acct - Enables and disables process accounting
char *path );
Specifies a pointer to the pathname of the file, or specifies
a null pointer.
The acct() function enables and disables UNIX process
accounting. When enabled, process accounting produces an
accounting record on behalf of each terminating process.
The path parameter specifies the pathname of the file to
which an accounting record is written. When the path
parameter is 0 (zero) or a null value, the acct() function
disables the accounting routine. If the path parameter
refers to a symbolic link, the acct() function writes
records to the file pointed to by the symbolic link. If
Network File System is installed on your system, the
accounting file can reside on another node. To ensure
accurate accounting, each node must have its own accounting
file, which can be located on any node in the network.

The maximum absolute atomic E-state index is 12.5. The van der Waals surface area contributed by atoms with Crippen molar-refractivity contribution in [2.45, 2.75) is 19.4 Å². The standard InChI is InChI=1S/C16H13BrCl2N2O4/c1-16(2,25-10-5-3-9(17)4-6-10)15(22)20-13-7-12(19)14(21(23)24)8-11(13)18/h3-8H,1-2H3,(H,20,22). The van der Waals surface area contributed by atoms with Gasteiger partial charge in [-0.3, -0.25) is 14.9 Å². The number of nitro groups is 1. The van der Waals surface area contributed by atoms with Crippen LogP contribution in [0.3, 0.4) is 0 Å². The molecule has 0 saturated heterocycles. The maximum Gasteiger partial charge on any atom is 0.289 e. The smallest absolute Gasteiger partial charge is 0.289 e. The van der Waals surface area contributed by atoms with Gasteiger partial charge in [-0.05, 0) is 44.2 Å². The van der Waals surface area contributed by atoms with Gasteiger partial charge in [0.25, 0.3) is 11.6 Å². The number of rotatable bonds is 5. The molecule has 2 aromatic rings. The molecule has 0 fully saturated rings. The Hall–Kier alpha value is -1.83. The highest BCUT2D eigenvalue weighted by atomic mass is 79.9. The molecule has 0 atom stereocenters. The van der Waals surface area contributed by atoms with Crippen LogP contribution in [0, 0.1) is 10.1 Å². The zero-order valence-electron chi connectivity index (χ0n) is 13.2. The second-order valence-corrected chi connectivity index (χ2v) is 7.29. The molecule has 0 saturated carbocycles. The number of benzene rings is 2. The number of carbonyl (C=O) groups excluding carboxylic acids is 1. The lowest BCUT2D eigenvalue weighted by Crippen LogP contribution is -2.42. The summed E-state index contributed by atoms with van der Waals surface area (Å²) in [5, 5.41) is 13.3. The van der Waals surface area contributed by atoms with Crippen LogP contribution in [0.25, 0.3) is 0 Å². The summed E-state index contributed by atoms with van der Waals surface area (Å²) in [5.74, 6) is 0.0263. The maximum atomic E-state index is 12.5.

The calling process must have superuser privilege to
enable or disable process accounting.
Upon successful completion, the acct() function returns a
value of 0 (zero). Otherwise, a value of -1 is returned
and errno is set to indicate the error.
If the acct() function fails, errno may be set to one of
the following values: The calling process does not have
appropriate system privilege. The file named by the path
parameter does not exist. The file named by the path
parameter is not an ordinary file. Write permission is
denied for the named accounting file. The named file
resides on a read-only file system.
Functions: exit(2), sigaction(2), sigvec(2), expacct(3),
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